So this is curious.

A Judge at the 9th Circuit, whose name is not revealed, has requested a vote be taken whether to conduct en banc (full court) review of the February 9, 2017, Order by a three-judge panel denying Trump’s request for a stay of the District Court Temporary Restraining Order.

That TRO put a halt to all substantive aspects of Trump’s immigration Executive Order, including the temporary halt to visa entry from six failed states known for ISIS and al Qaeda presence, plus state sponsor of terrorism Iran.

Because the 9th Circuit is so large, en banc review only goes to 11 Judges.

The request by a Judge triggers a procedure, outlined in the docket entry and a formal Order, by which the parties have to file briefs stating their position:

(h/t to reader Cindy for the images)

We can all speculate on why a Judge would do this. The Judge may be upset with the panel ruling, which has been extensively criticized, and expects that a larger en banc review may reach a different result.

That would make sense because the TRO and denial of a stay creates an outrageous result:

En banc review would take time. Normally it would take months, but perhaps since initiated by a Judge, it would be expedited. Unless expedited, it’s something of an exercise in futility since the District Court is on an expedited schedule for a preliminary injunction ruling (the next stage in a case after a TRO).

Perhaps that unnamed Judge, however, recognizes the timing problem and is sending a signal to the Supreme Court that this might be a case where the Supreme Court needs to grant the stay of the TRO.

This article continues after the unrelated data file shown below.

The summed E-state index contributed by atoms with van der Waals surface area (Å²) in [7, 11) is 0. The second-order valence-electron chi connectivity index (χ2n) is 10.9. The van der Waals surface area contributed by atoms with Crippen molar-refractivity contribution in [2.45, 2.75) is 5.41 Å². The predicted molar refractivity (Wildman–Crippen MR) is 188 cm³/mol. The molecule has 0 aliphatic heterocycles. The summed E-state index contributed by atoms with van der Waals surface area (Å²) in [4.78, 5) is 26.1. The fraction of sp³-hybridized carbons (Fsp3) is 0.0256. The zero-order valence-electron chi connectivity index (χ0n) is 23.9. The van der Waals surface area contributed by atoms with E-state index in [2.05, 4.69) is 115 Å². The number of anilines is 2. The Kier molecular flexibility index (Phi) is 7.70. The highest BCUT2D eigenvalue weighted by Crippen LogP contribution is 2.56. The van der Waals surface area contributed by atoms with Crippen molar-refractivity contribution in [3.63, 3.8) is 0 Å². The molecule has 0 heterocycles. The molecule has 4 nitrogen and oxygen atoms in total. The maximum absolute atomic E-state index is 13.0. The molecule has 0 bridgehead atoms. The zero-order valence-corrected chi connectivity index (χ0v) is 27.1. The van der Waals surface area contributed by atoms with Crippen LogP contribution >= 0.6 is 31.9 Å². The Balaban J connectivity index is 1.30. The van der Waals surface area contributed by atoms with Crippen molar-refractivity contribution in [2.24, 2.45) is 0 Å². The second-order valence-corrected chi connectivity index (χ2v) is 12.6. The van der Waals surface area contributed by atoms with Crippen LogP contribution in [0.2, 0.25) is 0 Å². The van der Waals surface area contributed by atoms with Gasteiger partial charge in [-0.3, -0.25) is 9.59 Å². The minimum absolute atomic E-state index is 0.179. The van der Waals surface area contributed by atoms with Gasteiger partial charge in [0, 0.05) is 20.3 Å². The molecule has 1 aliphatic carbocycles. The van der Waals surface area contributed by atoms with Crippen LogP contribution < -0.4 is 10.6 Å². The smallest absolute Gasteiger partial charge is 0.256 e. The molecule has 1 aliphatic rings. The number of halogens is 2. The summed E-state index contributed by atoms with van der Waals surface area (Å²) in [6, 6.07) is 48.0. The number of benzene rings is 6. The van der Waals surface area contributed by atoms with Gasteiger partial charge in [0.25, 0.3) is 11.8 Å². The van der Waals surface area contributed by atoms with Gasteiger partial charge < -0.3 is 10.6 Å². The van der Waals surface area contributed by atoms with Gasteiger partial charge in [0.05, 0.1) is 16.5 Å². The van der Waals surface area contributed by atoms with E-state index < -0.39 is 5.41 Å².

There have been conflicting reports tonight as to whether Trump will seek SCOTUS review. Initial reports said Trump would not seek SCOTUS review, then later reports said the issue is not decided yet.

Will the White House appeal a court ruling against President Trump’s executive order barring travel from seven Muslim countries to the United States or won’t it?

The White House sent conflicting signals on Friday evening, with chief of staff Reince Priebus saying the administration was still considering an appeal to the Supreme Court after a lower court soundly rejected its request to reinstate the order.

Priebus’s statement came roughly an hour after a White House official said it was not planning to challenge the Ninth Circuit Court of Appeals ruling upholding a temporary restraining order (TRO) blocking the ban.

And Trump himself has said a new order on security could come next week.

Priebus told The Washington Post that “every single court option is on the table, including an appeal of the Ninth Circuit decision on the TRO to the Supreme Court.

There are other reports that DOJ may rewrite the Executive Order.

Trump appeared at the rear of Air Force One and indicated that he was confident that he would win the court case, and was looking at additional immigration protections to be rolled out on Monday or Tuesday.

I laid out my position this morning, in a post typed out at a McDonald’s while I was on one of my 6-hour drives between Ithaca and Rhode Island. I just had to get it off my chest. Call it McBlog Post or McRant if you want, I called it, President Trump must not back down on immigration Executive Order:

I have seen many analyses critical of the 9th Circuit ruling which urge the Trump administration to take a step back, to withdraw the current Executive Order and rewrite it to fit what is acceptable to the 9th Circuit. The Trump administration, according to some reports, is considering doing that.

That would be a grievous mistake.

The Executive Order, as the Trump administration has said it would be enforced (for example, excluding green card holders from its reach), is perfectly lawful and within the President’s power and authority. To accept the 9th Circuit ruling is to accept that the President does not have the powers vested in him by the Constitution and Congress.

This legal dispute no longer is just about the Executive Order. Democrats have made clear that they will fight in court over almost everything the Trump administration does. The 9th Circuit has opened the door to this tactic on an issue that goes to the core of presidential authority.